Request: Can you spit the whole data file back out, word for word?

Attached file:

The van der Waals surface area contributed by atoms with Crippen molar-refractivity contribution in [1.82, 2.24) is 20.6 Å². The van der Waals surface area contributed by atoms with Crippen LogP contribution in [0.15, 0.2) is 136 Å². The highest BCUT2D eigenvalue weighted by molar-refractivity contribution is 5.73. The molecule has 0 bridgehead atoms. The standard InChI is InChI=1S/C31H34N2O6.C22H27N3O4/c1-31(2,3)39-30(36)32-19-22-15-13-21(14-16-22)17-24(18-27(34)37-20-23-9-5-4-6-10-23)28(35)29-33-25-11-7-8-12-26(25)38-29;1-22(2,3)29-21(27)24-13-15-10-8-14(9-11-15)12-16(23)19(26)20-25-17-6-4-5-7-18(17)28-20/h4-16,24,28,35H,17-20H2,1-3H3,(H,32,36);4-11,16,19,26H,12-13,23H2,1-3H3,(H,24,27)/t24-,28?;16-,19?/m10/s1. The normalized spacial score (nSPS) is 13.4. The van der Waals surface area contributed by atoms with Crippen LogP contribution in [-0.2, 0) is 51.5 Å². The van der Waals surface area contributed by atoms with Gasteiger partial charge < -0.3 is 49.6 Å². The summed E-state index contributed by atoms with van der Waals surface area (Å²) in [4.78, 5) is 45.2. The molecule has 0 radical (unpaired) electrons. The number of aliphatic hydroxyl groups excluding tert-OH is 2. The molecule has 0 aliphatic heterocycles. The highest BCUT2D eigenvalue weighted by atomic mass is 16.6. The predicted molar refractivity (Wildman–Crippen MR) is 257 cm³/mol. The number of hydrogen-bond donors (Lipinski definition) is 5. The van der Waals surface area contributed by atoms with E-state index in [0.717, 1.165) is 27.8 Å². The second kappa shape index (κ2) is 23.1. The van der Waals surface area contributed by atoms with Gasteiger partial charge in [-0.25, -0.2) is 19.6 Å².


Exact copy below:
The van der Waals surface area contributed by atoms with Crippen molar-refractivity contribution in [1.82, 2.24) is 20.6 Å². The van der Waals surface area contributed by atoms with Crippen LogP contribution in [0.15, 0.2) is 136 Å². The highest BCUT2D eigenvalue weighted by molar-refractivity contribution is 5.73. The molecule has 0 bridgehead atoms. The standard InChI is InChI=1S/C31H34N2O6.C22H27N3O4/c1-31(2,3)39-30(36)32-19-22-15-13-21(14-16-22)17-24(18-27(34)37-20-23-9-5-4-6-10-23)28(35)29-33-25-11-7-8-12-26(25)38-29;1-22(2,3)29-21(27)24-13-15-10-8-14(9-11-15)12-16(23)19(26)20-25-17-6-4-5-7-18(17)28-20/h4-16,24,28,35H,17-20H2,1-3H3,(H,32,36);4-11,16,19,26H,12-13,23H2,1-3H3,(H,24,27)/t24-,28?;16-,19?/m10/s1. The normalized spacial score (nSPS) is 13.4. The van der Waals surface area contributed by atoms with Crippen LogP contribution in [-0.2, 0) is 51.5 Å². The van der Waals surface area contributed by atoms with Gasteiger partial charge < -0.3 is 49.6 Å². The summed E-state index contributed by atoms with van der Waals surface area (Å²) in [4.78, 5) is 45.2. The molecule has 0 radical (unpaired) electrons. The number of aliphatic hydroxyl groups excluding tert-OH is 2. The molecule has 0 aliphatic heterocycles. The highest BCUT2D eigenvalue weighted by atomic mass is 16.6. The predicted molar refractivity (Wildman–Crippen MR) is 257 cm³/mol. The number of hydrogen-bond donors (Lipinski definition) is 5. The van der Waals surface area contributed by atoms with E-state index in [0.717, 1.165) is 27.8 Å². The second kappa shape index (κ2) is 23.1. The van der Waals surface area contributed by atoms with Gasteiger partial charge in [-0.25, -0.2) is 19.6 Å².